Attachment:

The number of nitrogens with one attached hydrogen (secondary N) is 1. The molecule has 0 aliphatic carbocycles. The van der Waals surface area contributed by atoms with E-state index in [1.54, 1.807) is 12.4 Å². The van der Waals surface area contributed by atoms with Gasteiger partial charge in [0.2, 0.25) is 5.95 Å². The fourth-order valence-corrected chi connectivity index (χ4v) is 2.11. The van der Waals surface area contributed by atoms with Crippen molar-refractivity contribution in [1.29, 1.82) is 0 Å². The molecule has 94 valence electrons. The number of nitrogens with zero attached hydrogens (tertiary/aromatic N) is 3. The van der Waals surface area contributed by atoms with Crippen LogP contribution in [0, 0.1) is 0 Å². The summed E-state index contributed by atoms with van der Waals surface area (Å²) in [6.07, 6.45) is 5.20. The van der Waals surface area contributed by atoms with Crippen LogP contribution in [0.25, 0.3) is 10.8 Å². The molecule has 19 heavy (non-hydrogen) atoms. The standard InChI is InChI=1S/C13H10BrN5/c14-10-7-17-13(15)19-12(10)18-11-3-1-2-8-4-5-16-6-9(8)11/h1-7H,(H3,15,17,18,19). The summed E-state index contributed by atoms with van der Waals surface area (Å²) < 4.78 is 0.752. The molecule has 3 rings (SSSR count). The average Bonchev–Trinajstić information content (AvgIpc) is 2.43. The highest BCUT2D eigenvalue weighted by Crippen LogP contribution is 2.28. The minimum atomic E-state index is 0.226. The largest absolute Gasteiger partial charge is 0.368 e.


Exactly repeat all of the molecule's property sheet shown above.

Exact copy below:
The number of nitrogens with one attached hydrogen (secondary N) is 1. The molecule has 0 aliphatic carbocycles. The van der Waals surface area contributed by atoms with E-state index in [1.54, 1.807) is 12.4 Å². The van der Waals surface area contributed by atoms with Gasteiger partial charge in [0.2, 0.25) is 5.95 Å². The fourth-order valence-corrected chi connectivity index (χ4v) is 2.11. The van der Waals surface area contributed by atoms with Crippen molar-refractivity contribution in [1.29, 1.82) is 0 Å². The molecule has 94 valence electrons. The number of nitrogens with zero attached hydrogens (tertiary/aromatic N) is 3. The van der Waals surface area contributed by atoms with Crippen LogP contribution in [0, 0.1) is 0 Å². The summed E-state index contributed by atoms with van der Waals surface area (Å²) in [6.07, 6.45) is 5.20. The van der Waals surface area contributed by atoms with Crippen LogP contribution in [0.25, 0.3) is 10.8 Å². The molecule has 19 heavy (non-hydrogen) atoms. The standard InChI is InChI=1S/C13H10BrN5/c14-10-7-17-13(15)19-12(10)18-11-3-1-2-8-4-5-16-6-9(8)11/h1-7H,(H3,15,17,18,19). The summed E-state index contributed by atoms with van der Waals surface area (Å²) < 4.78 is 0.752. The molecule has 3 rings (SSSR count). The average Bonchev–Trinajstić information content (AvgIpc) is 2.43. The highest BCUT2D eigenvalue weighted by Crippen LogP contribution is 2.28. The minimum atomic E-state index is 0.226. The largest absolute Gasteiger partial charge is 0.368 e.